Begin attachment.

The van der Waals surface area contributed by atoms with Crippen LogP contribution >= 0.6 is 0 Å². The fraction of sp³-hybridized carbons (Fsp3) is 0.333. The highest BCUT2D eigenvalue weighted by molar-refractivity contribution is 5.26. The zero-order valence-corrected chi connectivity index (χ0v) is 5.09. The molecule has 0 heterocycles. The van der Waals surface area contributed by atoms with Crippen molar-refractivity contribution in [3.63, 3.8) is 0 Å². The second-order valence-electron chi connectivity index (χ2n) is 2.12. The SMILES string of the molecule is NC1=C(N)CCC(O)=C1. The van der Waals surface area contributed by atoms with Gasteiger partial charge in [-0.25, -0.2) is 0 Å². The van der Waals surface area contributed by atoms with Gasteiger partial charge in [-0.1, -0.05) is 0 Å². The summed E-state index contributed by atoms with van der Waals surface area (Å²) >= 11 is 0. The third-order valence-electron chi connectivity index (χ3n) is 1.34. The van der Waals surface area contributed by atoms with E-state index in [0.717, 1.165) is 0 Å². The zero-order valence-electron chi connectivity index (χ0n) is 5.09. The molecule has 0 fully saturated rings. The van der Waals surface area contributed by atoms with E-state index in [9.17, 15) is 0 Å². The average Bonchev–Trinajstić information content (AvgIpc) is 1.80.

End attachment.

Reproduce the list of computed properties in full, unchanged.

The van der Waals surface area contributed by atoms with Crippen LogP contribution >= 0.6 is 0 Å². The fraction of sp³-hybridized carbons (Fsp3) is 0.333. The highest BCUT2D eigenvalue weighted by molar-refractivity contribution is 5.26. The zero-order valence-corrected chi connectivity index (χ0v) is 5.09. The molecule has 0 heterocycles. The van der Waals surface area contributed by atoms with Crippen molar-refractivity contribution in [3.63, 3.8) is 0 Å². The second-order valence-electron chi connectivity index (χ2n) is 2.12. The SMILES string of the molecule is NC1=C(N)CCC(O)=C1. The van der Waals surface area contributed by atoms with Gasteiger partial charge in [-0.25, -0.2) is 0 Å². The van der Waals surface area contributed by atoms with Gasteiger partial charge in [-0.1, -0.05) is 0 Å². The summed E-state index contributed by atoms with van der Waals surface area (Å²) >= 11 is 0. The third-order valence-electron chi connectivity index (χ3n) is 1.34. The van der Waals surface area contributed by atoms with E-state index in [0.717, 1.165) is 0 Å². The zero-order valence-electron chi connectivity index (χ0n) is 5.09. The molecule has 0 fully saturated rings. The van der Waals surface area contributed by atoms with E-state index in [9.17, 15) is 0 Å². The average Bonchev–Trinajstić information content (AvgIpc) is 1.80.